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Looking back: North Borneo war scars
Published on: Saturday, November 08, 2014

I FEEL it appropriate to give some background information on the Japanese invasion of British North Borneo on Jan 1, 1942 for our younger generation, a knowledge on some of the facts of history.

When World War II broke out in 1939, we, in North Borneo, felt that since we were far away, the war in Europe would never reach us. We were, however, asked to achieve self-sufficiency in food production in case of need, for example in the event of a German blockade.

After Pearl Harbour was attacked by 150 Japanese bombers on Dec 7, 1941, we were worried that it was only a matter of time before the Japanese would come to our part of the world. So the government of North Borneo prepared to supplement their defence by using volunteers.

There was no army, only a police force, and it was clear that the police, together with such a small volunteer force would be of negligible effectiveness in defending North Borneo. Just the same, the best possible preparations were made.

When the War Council in Singapore informed the British Government that they could not give any help, the North Borneo Government thought that it would serve no useful purpose to put up any resistance. So on Jan 1, 1942, the Japanese landed on Labuan Island, and continued with their invasion not at Jesselton but at the small port of Weston where no resistance was offered.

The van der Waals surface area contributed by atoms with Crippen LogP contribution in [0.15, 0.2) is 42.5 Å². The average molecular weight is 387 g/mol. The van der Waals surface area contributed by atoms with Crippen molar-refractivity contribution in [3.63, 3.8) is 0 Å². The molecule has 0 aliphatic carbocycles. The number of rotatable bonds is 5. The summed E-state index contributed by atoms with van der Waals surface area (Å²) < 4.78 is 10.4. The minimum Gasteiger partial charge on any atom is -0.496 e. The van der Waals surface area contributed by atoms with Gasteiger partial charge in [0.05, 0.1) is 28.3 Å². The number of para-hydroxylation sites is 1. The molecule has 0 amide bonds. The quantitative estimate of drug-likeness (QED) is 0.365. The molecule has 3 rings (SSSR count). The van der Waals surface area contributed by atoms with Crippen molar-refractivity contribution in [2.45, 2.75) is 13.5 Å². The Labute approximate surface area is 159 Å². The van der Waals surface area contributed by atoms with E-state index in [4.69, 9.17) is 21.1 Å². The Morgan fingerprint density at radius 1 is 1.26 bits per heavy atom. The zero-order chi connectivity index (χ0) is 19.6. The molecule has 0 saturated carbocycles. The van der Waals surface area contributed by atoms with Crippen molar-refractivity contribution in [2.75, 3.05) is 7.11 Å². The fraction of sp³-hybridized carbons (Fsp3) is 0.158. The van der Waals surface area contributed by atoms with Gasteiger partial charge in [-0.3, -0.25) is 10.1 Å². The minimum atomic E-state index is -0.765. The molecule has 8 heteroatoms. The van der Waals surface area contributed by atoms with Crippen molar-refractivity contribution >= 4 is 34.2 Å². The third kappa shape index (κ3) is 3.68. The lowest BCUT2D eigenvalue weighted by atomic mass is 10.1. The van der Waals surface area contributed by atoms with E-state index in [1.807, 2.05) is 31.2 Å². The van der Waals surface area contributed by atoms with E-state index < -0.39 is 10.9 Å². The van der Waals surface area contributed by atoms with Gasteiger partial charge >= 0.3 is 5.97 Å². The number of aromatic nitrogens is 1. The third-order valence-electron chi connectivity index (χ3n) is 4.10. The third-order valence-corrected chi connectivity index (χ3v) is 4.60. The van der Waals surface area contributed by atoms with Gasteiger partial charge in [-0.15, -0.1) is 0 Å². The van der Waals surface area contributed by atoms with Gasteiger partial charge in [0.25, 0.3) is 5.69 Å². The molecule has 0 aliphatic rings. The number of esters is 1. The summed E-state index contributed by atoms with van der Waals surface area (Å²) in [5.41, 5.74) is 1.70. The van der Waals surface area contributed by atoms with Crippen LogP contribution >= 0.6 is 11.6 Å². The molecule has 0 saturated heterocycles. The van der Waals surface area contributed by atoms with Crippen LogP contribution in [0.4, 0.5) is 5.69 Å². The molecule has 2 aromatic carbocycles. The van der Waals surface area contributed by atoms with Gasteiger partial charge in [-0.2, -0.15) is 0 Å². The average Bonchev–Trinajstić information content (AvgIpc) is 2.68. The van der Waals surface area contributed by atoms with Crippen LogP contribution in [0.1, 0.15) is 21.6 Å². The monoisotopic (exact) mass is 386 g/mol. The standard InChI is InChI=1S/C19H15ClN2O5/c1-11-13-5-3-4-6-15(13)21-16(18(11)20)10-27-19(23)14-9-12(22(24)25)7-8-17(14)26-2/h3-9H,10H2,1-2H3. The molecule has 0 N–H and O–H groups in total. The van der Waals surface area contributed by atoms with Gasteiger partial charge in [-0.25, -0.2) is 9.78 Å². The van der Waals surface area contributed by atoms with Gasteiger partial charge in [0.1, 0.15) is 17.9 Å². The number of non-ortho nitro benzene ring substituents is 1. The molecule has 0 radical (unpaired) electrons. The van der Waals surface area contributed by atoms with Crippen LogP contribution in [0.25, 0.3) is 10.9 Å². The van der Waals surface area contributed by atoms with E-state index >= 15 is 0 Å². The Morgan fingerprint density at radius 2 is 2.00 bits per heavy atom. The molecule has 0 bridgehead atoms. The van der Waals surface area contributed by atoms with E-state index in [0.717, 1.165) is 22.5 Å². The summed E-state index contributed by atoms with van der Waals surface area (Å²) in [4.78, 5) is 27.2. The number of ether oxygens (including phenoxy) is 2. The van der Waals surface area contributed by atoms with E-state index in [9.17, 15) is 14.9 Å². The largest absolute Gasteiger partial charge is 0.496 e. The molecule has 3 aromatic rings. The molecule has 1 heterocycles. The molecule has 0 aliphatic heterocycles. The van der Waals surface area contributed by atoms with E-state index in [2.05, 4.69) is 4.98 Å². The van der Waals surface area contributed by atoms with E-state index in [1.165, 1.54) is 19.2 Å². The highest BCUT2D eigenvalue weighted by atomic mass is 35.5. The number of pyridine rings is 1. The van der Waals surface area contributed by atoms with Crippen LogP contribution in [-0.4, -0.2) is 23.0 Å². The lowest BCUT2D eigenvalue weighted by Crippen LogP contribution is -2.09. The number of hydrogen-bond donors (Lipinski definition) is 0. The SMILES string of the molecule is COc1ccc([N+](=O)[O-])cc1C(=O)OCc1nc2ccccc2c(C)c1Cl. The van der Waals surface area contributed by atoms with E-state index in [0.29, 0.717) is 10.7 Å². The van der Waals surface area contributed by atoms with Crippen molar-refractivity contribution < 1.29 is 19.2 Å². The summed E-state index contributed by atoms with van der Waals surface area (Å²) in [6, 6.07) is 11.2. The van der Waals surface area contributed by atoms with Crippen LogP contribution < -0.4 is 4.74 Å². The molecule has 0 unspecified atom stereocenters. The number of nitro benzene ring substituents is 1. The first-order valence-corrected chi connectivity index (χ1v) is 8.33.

The Commandant of the North Borneo Constabulary and the Resident of the West Coast met the Japanese at Beaufort and they were later brought to Brunei under escort to meet the Japanese Commanding Officer there. They were asked to sign a surrender document, and the Japanese took over the military administration of the country for the next three and half years.

Before the Japanese landed in Labuan, the government destroyed all the fuel supplies on the island as part of the war effort to prevent the Japanese having access to the vast fuel stores.

The flames of burning fuel were visible miles away. I was then serving in the Padas Damit area as a Rubber Inspector in the Rubber Restriction Department. Before the Japanese landed in Weston, I left for Tenom and remained there until the end of the war. All foreigners were interned at Kuching, even the nuns and priests, the only exemption being German nationals.

In the camp at Kuching, the prisoners of war grew their own food to supplement the very short rations supplied by the Japanese.